Statistical analysis

Data were expressed as mean ± standard deviation (SD). Data was analyzed on normal distribution using the Kolmogorov-Smirnov-Test. Statistical analysis was performed using an unpaired student’s t-test and ANOVA analysis of variance. A p-value of p < 0.05 was considered as statistically significant.


Generation of multilayered electrospun vascular scaffolds in a bidirectional electrospinning device with controlled process conditions

A multilayered porous nanofibrous vascular scaffold was manufactured in a custom-made device that allowed bidirectional gradient electrospinning (Fig 1A). To optimize the conditions during electrospinning and to identify the impact of the humidity on the scaffold properties, the spinning process was repeated at different humidity levels (30%, 50%, and 80%). Scanning electron microscopy (SEM) revealed that a low humidity (30%) results in the production of porous fiber structures (Fig 1B), whereas a higher humidity (50% and higher) leads to merged fibers without a detectable porosity (Fig 1C and 1D).

The tailored electrospinning system facilitated the fabrication of a multilayered scaffold with a diameter of 6 mm (Fig 1F). Therefore, pure PCL, pure collagen type I, or defined combinations of both materials were either spun separately or simultaneously (Table 1). To note, the scaffold diameter of 6 mm was given by the used collector mandrel and can be adjusted by adapting the mandrel diameter. Following electrospinning, collagen type I inside vascular graft was reinforced by intrafibrillar cross-linking of the collagen chains. Immunofluorescence staining of collagen type I in cross-sections of the scaffold wall demonstrated a symmetrical gradient structure, where the collagen layers could be detected at the intra and extra luminal surfaces (Fig 1F). The collagen gradient inside the scaffold wall was confirmed by image analysis of the fluorescence intensity, here exemplarily shown for the intra luminal surface (Fig 1G). Thereby, it was found that the presence of collagen was limited to a distance of approximately 40 μm from the intra luminal surface.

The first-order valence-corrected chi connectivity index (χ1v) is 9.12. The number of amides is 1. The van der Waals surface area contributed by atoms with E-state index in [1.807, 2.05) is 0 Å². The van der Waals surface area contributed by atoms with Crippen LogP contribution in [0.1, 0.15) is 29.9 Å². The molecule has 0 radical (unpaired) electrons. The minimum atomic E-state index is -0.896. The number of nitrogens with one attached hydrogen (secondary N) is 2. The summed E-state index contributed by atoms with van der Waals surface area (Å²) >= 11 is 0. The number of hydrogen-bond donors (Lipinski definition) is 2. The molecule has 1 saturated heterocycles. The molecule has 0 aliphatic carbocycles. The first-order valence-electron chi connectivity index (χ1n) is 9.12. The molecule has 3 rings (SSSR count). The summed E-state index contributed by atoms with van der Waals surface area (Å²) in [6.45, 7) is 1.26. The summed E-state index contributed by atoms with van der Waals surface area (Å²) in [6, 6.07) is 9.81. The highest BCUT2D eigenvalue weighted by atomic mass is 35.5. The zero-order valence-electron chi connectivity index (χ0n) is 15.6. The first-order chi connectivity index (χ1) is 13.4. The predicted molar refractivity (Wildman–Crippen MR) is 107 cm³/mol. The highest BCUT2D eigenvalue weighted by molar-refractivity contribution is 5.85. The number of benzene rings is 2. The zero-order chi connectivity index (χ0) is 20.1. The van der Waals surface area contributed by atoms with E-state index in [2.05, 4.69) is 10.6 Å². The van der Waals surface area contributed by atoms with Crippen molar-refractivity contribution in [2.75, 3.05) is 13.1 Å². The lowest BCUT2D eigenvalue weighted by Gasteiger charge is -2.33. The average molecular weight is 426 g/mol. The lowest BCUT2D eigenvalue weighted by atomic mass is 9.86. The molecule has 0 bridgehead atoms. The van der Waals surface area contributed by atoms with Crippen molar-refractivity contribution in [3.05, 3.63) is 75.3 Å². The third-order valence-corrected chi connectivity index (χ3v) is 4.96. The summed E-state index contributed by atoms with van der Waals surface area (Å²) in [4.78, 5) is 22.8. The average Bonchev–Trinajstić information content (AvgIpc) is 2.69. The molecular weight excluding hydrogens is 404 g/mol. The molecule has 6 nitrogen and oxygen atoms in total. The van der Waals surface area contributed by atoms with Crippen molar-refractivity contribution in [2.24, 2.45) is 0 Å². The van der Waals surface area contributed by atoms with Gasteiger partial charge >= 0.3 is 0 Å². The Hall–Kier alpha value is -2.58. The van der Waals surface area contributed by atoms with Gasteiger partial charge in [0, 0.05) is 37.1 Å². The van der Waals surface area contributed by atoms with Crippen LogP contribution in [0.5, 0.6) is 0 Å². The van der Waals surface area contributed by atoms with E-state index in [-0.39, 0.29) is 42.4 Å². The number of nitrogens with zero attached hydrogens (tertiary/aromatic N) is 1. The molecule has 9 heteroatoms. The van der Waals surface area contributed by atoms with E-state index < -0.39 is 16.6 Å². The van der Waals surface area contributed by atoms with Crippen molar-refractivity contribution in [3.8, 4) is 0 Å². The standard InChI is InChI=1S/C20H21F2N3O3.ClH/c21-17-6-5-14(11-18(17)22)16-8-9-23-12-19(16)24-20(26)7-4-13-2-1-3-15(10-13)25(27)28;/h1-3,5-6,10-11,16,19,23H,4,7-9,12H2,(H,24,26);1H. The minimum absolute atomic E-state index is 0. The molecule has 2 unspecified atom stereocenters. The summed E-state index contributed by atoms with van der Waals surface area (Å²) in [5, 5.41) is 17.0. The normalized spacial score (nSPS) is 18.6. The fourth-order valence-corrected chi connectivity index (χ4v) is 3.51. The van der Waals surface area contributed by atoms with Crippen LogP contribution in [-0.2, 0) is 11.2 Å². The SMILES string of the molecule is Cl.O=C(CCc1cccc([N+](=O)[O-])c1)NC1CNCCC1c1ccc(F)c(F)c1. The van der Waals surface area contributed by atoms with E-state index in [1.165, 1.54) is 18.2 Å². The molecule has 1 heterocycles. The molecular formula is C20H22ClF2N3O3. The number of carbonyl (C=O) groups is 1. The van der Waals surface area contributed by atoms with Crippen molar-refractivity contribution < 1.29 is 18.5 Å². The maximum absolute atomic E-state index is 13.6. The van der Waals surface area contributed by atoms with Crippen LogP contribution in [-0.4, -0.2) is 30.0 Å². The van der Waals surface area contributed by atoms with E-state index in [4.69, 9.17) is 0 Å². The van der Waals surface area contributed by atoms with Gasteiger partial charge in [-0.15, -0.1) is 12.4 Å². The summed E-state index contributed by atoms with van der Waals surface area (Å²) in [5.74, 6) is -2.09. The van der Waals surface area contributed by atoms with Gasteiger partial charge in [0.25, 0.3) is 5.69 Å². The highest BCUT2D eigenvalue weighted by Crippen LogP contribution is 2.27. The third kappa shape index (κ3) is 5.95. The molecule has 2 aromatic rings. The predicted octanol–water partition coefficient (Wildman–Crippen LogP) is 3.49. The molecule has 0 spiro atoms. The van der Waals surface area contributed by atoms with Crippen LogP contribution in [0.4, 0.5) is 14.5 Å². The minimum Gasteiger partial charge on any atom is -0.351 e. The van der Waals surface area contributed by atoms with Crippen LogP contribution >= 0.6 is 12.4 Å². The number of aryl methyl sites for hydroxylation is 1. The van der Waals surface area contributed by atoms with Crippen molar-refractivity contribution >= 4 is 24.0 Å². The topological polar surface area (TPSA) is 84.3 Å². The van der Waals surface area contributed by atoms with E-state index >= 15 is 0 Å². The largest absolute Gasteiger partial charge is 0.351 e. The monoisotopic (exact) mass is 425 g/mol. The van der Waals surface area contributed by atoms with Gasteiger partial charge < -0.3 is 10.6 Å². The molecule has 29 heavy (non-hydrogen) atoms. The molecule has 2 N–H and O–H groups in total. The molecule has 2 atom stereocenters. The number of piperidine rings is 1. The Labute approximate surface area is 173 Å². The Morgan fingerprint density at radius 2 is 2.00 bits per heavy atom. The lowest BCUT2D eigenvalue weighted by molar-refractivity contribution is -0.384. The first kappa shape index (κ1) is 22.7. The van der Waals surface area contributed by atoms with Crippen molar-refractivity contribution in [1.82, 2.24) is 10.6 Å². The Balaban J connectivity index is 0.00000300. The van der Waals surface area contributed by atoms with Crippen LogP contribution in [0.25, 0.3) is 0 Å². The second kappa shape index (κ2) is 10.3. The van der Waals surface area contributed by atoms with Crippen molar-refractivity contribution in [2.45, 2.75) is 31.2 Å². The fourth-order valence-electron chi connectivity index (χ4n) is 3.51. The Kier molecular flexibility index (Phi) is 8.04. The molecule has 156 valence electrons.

Morphology, biocompatibility and biomechanical properties of multilayered porous nanofibrous electrospun vascular scaffolds

To adapt the mechanical properties of the vascular scaffolds, the composition of the inner collagen-free scaffold component was tested at different poly-ɛ-caprolactone (PCL) concentrations. SEM images allowed the comparison of the microstructure and morphology of PCL scaffolds with 10%, 15% and 20% PCL (Fig 2A, 2C and 2E), and multilayered electrospun scaffolds with an inner and outer wall layer composed of collagen type I. For the latter the medial layer was manufactured with PCL at concentrations of 10%, 15% and 20% (Fig 2B, 2D and 2F).

Fig 2. Scanning electron micrographs, biomechanical properties of vascular scaffolds and cell viability.

(A-F) Microstructure and morphology of scaffolds luminal surface was visualized under SEM. The surface wettability of each scaffold is showed in corresponding inset. (A,C,E) PCL scaffolds (concentration 10%, 15%, and 20%). (B,D,F) Multilayered scaffolds with addition of collagen type I to inner and outer layer with the same PCL concentrations (10%, 15%, and 20%). Exemplarily, the luminal layer is shown. To calculate the fiber diameter, three individual images of the luminal surface were analyzed. (G) Cell viability was evaluated using a MTT assay that showed a higher cell viability on multilayered scaffold compared to PCL scaffolds (n = 3). (H) Tension-elongation curves, (I) suture elongation strenght, and (J) burst pressure tests for scaffolds electrospun with 15% PCL ± collagen type I. Data are expressed as mean ± standard deviation (SD), * indicates significant differences (p-value < 0.05).